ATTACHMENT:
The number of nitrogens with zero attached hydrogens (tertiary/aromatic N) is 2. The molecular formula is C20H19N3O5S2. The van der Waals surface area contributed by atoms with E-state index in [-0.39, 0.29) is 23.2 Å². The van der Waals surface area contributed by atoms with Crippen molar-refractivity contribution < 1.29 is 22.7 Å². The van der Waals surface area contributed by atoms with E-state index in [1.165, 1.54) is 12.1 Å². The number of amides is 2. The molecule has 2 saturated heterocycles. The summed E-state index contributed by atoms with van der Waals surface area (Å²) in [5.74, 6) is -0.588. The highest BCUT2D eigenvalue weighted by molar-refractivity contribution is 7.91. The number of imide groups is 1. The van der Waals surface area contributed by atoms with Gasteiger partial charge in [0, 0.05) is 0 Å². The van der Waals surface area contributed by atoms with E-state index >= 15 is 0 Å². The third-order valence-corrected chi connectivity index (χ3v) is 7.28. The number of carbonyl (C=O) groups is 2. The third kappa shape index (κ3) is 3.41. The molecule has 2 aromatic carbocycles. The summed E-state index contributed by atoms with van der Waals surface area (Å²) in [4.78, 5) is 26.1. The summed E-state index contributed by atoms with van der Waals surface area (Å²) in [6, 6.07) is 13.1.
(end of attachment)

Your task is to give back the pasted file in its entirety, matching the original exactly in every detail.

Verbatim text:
The number of nitrogens with zero attached hydrogens (tertiary/aromatic N) is 2. The molecular formula is C20H19N3O5S2. The van der Waals surface area contributed by atoms with E-state index in [-0.39, 0.29) is 23.2 Å². The van der Waals surface area contributed by atoms with Crippen molar-refractivity contribution < 1.29 is 22.7 Å². The van der Waals surface area contributed by atoms with E-state index in [1.165, 1.54) is 12.1 Å². The number of amides is 2. The molecule has 2 saturated heterocycles. The summed E-state index contributed by atoms with van der Waals surface area (Å²) in [5.74, 6) is -0.588. The highest BCUT2D eigenvalue weighted by molar-refractivity contribution is 7.91. The number of imide groups is 1. The van der Waals surface area contributed by atoms with Gasteiger partial charge in [0, 0.05) is 0 Å². The van der Waals surface area contributed by atoms with E-state index >= 15 is 0 Å². The third-order valence-corrected chi connectivity index (χ3v) is 7.28. The number of carbonyl (C=O) groups is 2. The third kappa shape index (κ3) is 3.41. The molecule has 2 aromatic carbocycles. The summed E-state index contributed by atoms with van der Waals surface area (Å²) in [4.78, 5) is 26.1. The summed E-state index contributed by atoms with van der Waals surface area (Å²) in [6, 6.07) is 13.1.